Generali Foundation

Amazing! Clever! Linguistic!

18 Jan - 21 Apr 2013

Exhibition view:
Amazing!, Clever! Lingustic! An Adventure in Conceptual art, 2013 Foto: Margherita Spiluttini
An Adventure in Conceptual Art
Curated by Guillaume Désanges
18 January - 21 April 2013

To mark the 25th anniversary of the Generali Foundation, three international curators—Guillaume Désanges, Helmut Draxler, and Gertrud Sandqvist—will each organize a show using a unique presentation format to shed light from individual angles on the Generali Foundation’s collection, its institutional and exhibition policies, and hence its contribution to historiography on the basis of institutional work. Additional discussions and lectures taking place throughout this anniversary year will take their cue from the curators’ different personal approaches, the questions they raise concerning the definition of what is called Concept (Conceptual) art and what it means to collect and curate it, and their reflections on the relationship between Conceptual and historical display strategies and the artworks themselves. The first show is by French curator and critic Guillaume Désanges.
I think art is the only political power, the only revolutionary power, the only evolutionary power, the only power to free humankind from all repression. I say not that art has already realized this, on the contrary; and because it has not, it has to be developed as a weapon – first there are radical levels, then you can speak about special details. Joseph Beuys, in Avalanche Newspaper, May/June 1974

One of the limitations of history as a discipline is that the material persistence of the documents blinds it to the exigency of their resurrection. Jalal Toufic, The Withdrawal of Tradition Past a Surpassing Disaster, 2009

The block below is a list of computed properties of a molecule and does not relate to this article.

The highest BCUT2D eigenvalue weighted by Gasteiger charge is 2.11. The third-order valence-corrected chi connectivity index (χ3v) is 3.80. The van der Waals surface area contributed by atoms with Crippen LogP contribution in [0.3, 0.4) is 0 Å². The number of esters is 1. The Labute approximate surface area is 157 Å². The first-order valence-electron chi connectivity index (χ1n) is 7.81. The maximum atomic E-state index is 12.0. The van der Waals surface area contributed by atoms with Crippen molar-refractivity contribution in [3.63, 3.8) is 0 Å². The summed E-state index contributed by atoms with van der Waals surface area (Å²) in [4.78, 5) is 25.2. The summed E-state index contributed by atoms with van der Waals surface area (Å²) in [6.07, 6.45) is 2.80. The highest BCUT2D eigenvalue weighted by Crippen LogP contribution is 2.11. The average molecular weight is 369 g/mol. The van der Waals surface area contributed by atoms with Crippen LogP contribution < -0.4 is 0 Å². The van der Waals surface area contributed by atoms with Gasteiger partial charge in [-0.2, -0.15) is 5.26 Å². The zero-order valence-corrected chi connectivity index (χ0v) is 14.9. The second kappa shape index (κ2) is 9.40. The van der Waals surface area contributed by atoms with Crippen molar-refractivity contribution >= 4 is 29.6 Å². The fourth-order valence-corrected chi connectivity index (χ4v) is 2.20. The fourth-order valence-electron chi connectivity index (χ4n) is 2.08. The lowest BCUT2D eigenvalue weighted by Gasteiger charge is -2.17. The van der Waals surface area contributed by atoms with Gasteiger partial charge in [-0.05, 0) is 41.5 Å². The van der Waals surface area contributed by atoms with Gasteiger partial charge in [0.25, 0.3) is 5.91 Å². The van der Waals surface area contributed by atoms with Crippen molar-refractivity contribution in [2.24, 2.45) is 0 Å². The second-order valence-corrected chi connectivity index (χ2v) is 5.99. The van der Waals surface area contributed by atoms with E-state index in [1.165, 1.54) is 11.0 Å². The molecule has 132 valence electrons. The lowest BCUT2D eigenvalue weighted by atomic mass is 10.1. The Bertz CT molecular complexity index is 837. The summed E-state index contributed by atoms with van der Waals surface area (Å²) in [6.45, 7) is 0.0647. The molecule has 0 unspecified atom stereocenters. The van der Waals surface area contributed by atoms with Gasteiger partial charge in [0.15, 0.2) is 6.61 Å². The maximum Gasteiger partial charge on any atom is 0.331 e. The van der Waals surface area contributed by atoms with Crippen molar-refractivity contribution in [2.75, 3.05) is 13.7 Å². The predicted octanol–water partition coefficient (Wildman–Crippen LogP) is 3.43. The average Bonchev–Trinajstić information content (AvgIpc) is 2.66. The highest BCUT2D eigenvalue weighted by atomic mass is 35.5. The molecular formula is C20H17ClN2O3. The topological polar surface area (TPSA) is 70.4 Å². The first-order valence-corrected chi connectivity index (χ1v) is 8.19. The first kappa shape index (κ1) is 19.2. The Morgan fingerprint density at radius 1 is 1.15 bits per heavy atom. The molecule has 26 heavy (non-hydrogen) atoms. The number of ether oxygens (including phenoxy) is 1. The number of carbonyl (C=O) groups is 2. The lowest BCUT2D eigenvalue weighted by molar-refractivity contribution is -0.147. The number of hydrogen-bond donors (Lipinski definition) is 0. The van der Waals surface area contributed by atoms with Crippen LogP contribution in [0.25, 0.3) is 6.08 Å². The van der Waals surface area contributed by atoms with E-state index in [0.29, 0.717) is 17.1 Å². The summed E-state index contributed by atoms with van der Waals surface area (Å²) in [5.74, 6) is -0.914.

The emergence of Conceptual art in the late 1960s was a unique intellectual and aesthetic adventure that drew on the most refreshing sources of the 20th century—a revolution of forms and of intelligence that won the semantic and ideological battle in spite of its alleged shortcomings and failings, quietly imposing a new politics of seeing. This elementary force, as subliminal as it was powerful, made a lasting impact on relations between time and space, mind and body, art and life, function and contingency.
Invited to devise an exhibition on the Generali Foundation collection, a collection based on Conceptual art that examines what is at stake in this movement, instead of adding yet another theoretical layer I wanted to take an approach based on love and admiration. I wanted to go directly to the core of the matter, in a spirit of sharing and celebrating rather than trying a renewal of critical perspectives. In an urgent, desiring, and nonhierarchical way, unfolding the movement’s theoretical, aesthetic, political, and poetic aspects. Approaching from a position of overdrive and saturation, using a strategy less selective than elective—in all of Conceptual art’s various but not conflicting senses. Creating a cognitive and sensory epic, in a mode more narrative than discursive, taking as my model mass-audience exhibitions in a historical, scientific, or educational vein—a mix of wonder and knowledge, science and exoticism, didacticism and propaganda.